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Figure 1. MRI sequences for depicting electroporation effects in the rat brain.

T1W (A), Gradient-echo (B) and T2W (C–E) MRI of a rat treated with one intracranial electrode and another external flat electrode pressed against the rat chest. Treatment was performed with 50 pulses of 650 V, 70 µs duration and a frequency of 4 Hz. Significant BBB disruption is depicted as bright enhancement on the T1W images acquired 30 min after treatment (A). The GE image (B) shows signal void along the path of the electrode suggesting hemorrhage. T2W images depict tissue response to the treatment as bright enhancement (C–E). It can be seen that 1 day post treatment (D) the volume of tissue changes seems larger than on the day of the treatment (A), but then the volume is reduced by day 8 (E).

https://doi.org/10.1371/journal.pone.0042817.g001

Experiment #1: One Intracranial Electrode – Optimize Data Acquisition Timing Post Treatment

Experiments were performed using one intracranial electrode and another flat electrode pressed against the rat chest. The experiments were designed to obtain optimal time for assessing BBB disruption at the day of the treatment. The average signal intensity in the regions of T1-enhancement, representing BBB disruption, increased from 1887±83 (arbitrary units) immediately post treatment to 2246±94 20 min post treatment, and then reached a plateau towards the 30 min scan where it reached 2289±87. Signal intensity of the contra-lateral regions remained constant (1507±39, 1502±38, 1500±36) suggesting no BBB disruption in the contra-lateral hemisphere.

The treatment voltages were found to correlate significantly with BBB disruption volumes, r2 = 0.70, p<0.002, with the mean signal intensity on the T1W MR images, r2 = 0.79, p<0.0001, and with T1 relaxation values (Figure 2), reflecting the contrast agent concentration in the brain, r2 = 0.68, p<0.0003.

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Figure 2. The effects of treatment voltage on BBB disruption volumes.

T1W MRI (A, D), T2W MRI (B, E) and calculated T1 relaxation maps (C, F) of two rats treated with 50 pulses of 70 µs duration at 4 Hz. The MR images were acquired 30 min post treatment. Rat #1 (A–C) was treated at 350 V while rats #2 (D–F) was treated at 650 V. It can be seen that the BBB disruption volume (volume of enhancement on A and D) and the signal intensity on the T1W (enhancement intensity on A and D) are higher for rat #2 while the average T1-relaxation time (C and F) is lower.

https://doi.org/10.1371/journal.pone.0042817.g002

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Figure 3. The correlation between calculated extent of NTRE and measured BBB disruption and between calculated extent of NTIRE and experimentally determined permanent tissue damage.

The correlation between NTRE diameter, calculated from the simulation results, versus BBB disruption diameter, calculated from the rat MR data acquired at the day of the treatment, was found significant (A), suggesting that BBB disruption may be induced by NTRE, formed at electric fields above 330 V/cm. The correlation between NTIRE diameter, calculated using the simulation program, versus permanent tissue damage diameter, calculated from the rat MR data acquired 3 weeks post treatment, was found significant as well (B), suggesting that permanent tissue damage may be induced by NTIRE, formed at electric fields above 500 V/cm.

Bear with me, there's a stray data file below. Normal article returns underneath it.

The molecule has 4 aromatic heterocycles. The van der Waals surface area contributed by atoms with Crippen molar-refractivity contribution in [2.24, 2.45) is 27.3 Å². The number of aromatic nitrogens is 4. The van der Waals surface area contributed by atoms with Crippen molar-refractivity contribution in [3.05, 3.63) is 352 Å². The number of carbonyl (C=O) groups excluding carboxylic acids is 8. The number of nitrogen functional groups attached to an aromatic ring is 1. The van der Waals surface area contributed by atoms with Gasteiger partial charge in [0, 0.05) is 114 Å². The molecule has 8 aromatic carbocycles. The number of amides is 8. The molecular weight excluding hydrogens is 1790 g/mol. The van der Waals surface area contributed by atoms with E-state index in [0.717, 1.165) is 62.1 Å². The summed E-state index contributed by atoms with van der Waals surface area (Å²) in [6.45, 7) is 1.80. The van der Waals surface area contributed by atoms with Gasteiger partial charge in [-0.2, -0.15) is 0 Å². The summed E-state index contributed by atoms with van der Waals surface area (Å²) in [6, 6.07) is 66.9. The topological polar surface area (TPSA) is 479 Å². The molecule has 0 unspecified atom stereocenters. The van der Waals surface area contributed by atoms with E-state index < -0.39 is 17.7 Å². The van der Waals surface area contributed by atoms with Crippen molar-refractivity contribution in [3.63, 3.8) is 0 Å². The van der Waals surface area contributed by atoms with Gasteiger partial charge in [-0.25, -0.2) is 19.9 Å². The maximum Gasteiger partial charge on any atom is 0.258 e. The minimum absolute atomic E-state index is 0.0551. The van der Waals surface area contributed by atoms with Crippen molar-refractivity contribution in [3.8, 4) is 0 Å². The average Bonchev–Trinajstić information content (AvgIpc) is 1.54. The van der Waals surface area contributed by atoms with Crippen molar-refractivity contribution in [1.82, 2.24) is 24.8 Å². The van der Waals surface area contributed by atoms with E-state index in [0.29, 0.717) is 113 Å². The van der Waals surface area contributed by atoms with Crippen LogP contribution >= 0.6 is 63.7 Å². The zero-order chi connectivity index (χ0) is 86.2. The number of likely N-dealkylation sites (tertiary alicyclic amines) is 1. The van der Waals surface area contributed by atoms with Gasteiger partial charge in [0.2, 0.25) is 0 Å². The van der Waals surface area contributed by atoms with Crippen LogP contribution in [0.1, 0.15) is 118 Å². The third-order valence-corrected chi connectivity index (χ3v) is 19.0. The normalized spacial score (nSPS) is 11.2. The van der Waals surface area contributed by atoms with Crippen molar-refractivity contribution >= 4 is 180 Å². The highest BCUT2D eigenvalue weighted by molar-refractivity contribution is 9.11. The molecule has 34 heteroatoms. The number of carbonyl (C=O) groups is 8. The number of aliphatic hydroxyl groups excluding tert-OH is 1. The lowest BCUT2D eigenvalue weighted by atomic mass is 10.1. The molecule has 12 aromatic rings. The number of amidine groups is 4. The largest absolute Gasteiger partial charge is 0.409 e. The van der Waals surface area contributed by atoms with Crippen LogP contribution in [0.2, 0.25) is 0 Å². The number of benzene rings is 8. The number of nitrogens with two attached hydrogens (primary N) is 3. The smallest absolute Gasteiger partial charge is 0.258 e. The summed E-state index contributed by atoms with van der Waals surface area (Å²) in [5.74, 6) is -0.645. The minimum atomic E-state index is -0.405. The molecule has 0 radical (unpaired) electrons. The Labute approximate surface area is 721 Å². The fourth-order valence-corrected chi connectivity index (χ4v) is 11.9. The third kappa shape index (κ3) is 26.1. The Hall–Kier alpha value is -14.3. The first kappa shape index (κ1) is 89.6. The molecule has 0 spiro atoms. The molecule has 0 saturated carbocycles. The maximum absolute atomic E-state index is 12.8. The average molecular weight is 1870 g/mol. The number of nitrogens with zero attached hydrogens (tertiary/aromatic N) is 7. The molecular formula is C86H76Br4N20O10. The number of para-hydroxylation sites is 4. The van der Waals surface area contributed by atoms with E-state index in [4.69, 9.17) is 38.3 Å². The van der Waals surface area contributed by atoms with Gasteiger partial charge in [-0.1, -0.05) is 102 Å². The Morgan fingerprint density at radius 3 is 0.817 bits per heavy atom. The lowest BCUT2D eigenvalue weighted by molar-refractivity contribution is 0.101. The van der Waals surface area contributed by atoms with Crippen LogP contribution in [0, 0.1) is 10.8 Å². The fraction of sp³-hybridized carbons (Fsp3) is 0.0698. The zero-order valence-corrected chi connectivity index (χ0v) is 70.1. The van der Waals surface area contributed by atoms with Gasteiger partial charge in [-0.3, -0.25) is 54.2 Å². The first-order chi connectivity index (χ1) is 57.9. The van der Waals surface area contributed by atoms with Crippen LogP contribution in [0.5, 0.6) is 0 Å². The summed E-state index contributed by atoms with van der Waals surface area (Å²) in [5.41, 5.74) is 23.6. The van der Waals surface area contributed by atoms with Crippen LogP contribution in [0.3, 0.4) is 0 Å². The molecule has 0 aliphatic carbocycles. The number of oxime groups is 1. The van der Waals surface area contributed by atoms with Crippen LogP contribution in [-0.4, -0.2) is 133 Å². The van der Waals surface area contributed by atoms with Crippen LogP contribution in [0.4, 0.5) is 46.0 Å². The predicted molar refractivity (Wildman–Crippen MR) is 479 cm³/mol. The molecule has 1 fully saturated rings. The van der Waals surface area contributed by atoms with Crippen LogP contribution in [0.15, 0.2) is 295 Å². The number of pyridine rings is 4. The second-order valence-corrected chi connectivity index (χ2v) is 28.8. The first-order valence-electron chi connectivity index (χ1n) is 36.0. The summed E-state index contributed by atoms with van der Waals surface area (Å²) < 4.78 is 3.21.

https://doi.org/10.1371/journal.pone.0042817.g003

T1 signal intensity was highly correlated with T1 relaxation, as expected: r2 = 0.53, p<0.003 immediately post treatment and r2 = 0.81, p<0.0001 at 20 min post treatment. This correlation was best at 30 min post treatment: r2 = 0.88, p<0.0001.

There was no correlation between any of the measurable parameters calculated in the treatment region versus those calculated from contra-lateral brain regions.

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Figure 4. Electric field as a function of distance from center of electrode, calculated from a close form solution.

The curved lines represent electric field for electrode voltages from 100 V (lower one) in increments of 100 V.

https://doi.org/10.1371/journal.pone.0042817.g004

Experiment #2: One Intracranial Electrode - BBB Disruption and Permanent Tissue Damage Volumes

These experiments were designed to study the correlation between treatment parameters, BBB disruption volumes and permanent tissue damage. All rats were treated with 90 pulses of 50 µs at 4 Hz. Average BBB disruption volumes and T2-enhancement volumes for each treatment voltage are listed in Table 1.

BBB disruption volumes were found to correlate significantly with the treatment voltage: r2 = 0.77, p<0.0001, suggesting larger BBB disruption volumes for higher treatment voltage values. The permanent tissue damage, depicted as enhancing regions on T2W MRI 3 weeks post treatment was also found to correlate significantly with the treatment voltage, r2 = 0.67, p<0.0001.